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The embodiments of the present invention relate to a joist end cap for use in construction. The joist end caps are designed to eliminate the numerous shortcomings of the prior art joist end caps.
Joist end caps are used to prevent moisture from accumulating and seeping into the end of framing lumber. Over time such moisture causes framing lumber to rot thereby causing extensive damage and expensive repair. The repair, consisting of replacing the rotten lumber, may require portions of the subject building to be torn down or otherwise demolished. Therefore, joist end caps have been used to seal the ends of the lumber.
Unfortunately, the current joist end caps suffer from serious drawbacks including improper design and use of materials. Therefore, even though joist end caps are available, they are not reliable and fail to prevent moisture and the associated problems therewith.
Thus, there exists a need for a joist end cap that controls the accumulation of moisture and alleviates the other problems associated with the current joist end caps.
Accordingly, one embodiment of the present invention is a joist end cap comprising: five walls, consisting of a top wall, bottom wall, two side walls and an end wall, defining a cavity for receipt of an end portion of lumber; and wherein the top and bottom wall are interchangeable and both slanted to permit moisture to flow out of the cavity. In other embodiments, projections on inner surfaces of the walls allow for air circulation and the cap is fabricated of transparent material to permit easy visual inspection.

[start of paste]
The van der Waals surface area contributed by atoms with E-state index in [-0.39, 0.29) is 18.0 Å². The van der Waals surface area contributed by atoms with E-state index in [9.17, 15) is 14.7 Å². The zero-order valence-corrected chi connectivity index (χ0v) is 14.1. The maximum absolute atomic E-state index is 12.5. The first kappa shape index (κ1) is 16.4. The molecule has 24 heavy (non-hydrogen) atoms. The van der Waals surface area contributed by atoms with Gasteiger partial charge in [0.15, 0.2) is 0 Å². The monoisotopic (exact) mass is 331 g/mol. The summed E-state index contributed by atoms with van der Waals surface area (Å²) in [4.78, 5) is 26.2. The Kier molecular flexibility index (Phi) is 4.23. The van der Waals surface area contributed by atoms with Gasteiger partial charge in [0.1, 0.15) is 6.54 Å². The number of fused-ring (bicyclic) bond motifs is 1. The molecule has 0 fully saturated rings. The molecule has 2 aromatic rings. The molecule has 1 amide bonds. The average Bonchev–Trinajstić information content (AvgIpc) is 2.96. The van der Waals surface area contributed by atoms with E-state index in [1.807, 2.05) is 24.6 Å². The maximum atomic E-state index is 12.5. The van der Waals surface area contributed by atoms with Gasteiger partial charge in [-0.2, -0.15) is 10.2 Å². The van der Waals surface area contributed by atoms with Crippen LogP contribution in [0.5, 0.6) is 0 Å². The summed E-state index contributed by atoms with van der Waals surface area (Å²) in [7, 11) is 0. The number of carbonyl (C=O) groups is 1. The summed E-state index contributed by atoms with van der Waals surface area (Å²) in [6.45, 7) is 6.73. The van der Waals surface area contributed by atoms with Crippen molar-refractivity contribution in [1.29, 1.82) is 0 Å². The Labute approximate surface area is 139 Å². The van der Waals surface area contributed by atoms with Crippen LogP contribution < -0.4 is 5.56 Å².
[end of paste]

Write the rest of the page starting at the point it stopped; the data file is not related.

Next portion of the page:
Other variations, embodiments and features of the present invention will become evident from the following detailed description, drawings and claims.
FIG. 1 illustrates a perspective view of a joist end cap pursuant to the embodiments of the present invention;
FIG. 2 illustrates a view into a cavity of the joist end cap pursuant to the embodiments of the present invention;
FIG. 3 illustrates an end view of an outside surface of an end wall.
FIG. 4 illustrates a side view of an outside surface of the joist end cap of FIG. 1; and
FIG. 5 illustrates a cross-sectional side view of the joist end cap.
It will be appreciated by those of ordinary skill in the art that the invention can be embodied in other specific forms without departing from the spirit or essential character thereof. The presently disclosed embodiments are therefore considered in all respects to be illustrative and not restrictive.